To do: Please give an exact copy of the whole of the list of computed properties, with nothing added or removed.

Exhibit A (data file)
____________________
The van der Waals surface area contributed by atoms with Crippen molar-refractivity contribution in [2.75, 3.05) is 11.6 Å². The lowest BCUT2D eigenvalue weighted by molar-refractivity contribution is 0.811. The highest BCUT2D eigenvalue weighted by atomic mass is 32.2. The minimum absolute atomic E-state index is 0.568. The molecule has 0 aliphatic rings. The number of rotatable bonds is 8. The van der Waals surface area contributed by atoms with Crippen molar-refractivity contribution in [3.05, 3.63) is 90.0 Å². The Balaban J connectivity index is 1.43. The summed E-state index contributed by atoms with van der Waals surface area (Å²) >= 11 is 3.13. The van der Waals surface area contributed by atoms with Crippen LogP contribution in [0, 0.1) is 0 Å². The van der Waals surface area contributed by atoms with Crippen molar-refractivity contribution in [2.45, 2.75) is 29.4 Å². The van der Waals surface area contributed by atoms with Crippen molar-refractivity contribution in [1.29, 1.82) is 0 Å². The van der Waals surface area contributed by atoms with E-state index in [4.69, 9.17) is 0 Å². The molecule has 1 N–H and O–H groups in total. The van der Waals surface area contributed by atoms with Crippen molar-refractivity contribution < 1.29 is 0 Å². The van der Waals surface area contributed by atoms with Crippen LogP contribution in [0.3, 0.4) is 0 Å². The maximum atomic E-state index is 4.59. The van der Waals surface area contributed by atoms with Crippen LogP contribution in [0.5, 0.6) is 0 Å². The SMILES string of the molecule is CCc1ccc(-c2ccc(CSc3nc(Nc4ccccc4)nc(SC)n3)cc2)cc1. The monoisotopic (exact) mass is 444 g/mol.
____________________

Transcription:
The van der Waals surface area contributed by atoms with Crippen molar-refractivity contribution in [2.75, 3.05) is 11.6 Å². The lowest BCUT2D eigenvalue weighted by molar-refractivity contribution is 0.811. The highest BCUT2D eigenvalue weighted by atomic mass is 32.2. The minimum absolute atomic E-state index is 0.568. The molecule has 0 aliphatic rings. The number of rotatable bonds is 8. The van der Waals surface area contributed by atoms with Crippen molar-refractivity contribution in [3.05, 3.63) is 90.0 Å². The Balaban J connectivity index is 1.43. The summed E-state index contributed by atoms with van der Waals surface area (Å²) >= 11 is 3.13. The van der Waals surface area contributed by atoms with Crippen LogP contribution in [0, 0.1) is 0 Å². The van der Waals surface area contributed by atoms with Crippen molar-refractivity contribution in [2.45, 2.75) is 29.4 Å². The van der Waals surface area contributed by atoms with Crippen molar-refractivity contribution in [1.29, 1.82) is 0 Å². The van der Waals surface area contributed by atoms with E-state index in [4.69, 9.17) is 0 Å². The molecule has 1 N–H and O–H groups in total. The van der Waals surface area contributed by atoms with Crippen molar-refractivity contribution < 1.29 is 0 Å². The van der Waals surface area contributed by atoms with Crippen LogP contribution in [0.3, 0.4) is 0 Å². The maximum atomic E-state index is 4.59. The van der Waals surface area contributed by atoms with Crippen LogP contribution in [0.5, 0.6) is 0 Å². The SMILES string of the molecule is CCc1ccc(-c2ccc(CSc3nc(Nc4ccccc4)nc(SC)n3)cc2)cc1. The monoisotopic (exact) mass is 444 g/mol.